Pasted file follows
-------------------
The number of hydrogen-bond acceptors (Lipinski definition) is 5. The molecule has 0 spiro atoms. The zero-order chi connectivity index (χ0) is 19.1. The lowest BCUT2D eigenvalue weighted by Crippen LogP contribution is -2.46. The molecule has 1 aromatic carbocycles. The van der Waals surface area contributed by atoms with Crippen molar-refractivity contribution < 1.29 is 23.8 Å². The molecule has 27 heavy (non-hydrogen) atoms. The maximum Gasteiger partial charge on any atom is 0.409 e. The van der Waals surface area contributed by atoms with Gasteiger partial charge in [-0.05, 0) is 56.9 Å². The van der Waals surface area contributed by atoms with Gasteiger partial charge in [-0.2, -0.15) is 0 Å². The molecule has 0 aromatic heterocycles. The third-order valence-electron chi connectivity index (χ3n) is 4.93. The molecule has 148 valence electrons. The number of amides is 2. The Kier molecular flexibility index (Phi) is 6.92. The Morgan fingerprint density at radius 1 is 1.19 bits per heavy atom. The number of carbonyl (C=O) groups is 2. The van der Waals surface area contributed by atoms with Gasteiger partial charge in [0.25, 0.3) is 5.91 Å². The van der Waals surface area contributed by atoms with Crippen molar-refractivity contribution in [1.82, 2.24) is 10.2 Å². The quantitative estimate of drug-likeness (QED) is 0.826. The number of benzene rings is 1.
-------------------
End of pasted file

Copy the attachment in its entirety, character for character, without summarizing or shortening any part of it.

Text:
The number of hydrogen-bond acceptors (Lipinski definition) is 5. The molecule has 0 spiro atoms. The zero-order chi connectivity index (χ0) is 19.1. The lowest BCUT2D eigenvalue weighted by Crippen LogP contribution is -2.46. The molecule has 1 aromatic carbocycles. The van der Waals surface area contributed by atoms with Crippen molar-refractivity contribution < 1.29 is 23.8 Å². The molecule has 27 heavy (non-hydrogen) atoms. The maximum Gasteiger partial charge on any atom is 0.409 e. The van der Waals surface area contributed by atoms with Gasteiger partial charge in [-0.05, 0) is 56.9 Å². The van der Waals surface area contributed by atoms with Gasteiger partial charge in [-0.2, -0.15) is 0 Å². The molecule has 0 aromatic heterocycles. The third-order valence-electron chi connectivity index (χ3n) is 4.93. The molecule has 148 valence electrons. The number of amides is 2. The Kier molecular flexibility index (Phi) is 6.92. The Morgan fingerprint density at radius 1 is 1.19 bits per heavy atom. The number of carbonyl (C=O) groups is 2. The van der Waals surface area contributed by atoms with Gasteiger partial charge in [0.25, 0.3) is 5.91 Å². The van der Waals surface area contributed by atoms with Crippen molar-refractivity contribution in [1.82, 2.24) is 10.2 Å². The quantitative estimate of drug-likeness (QED) is 0.826. The number of benzene rings is 1.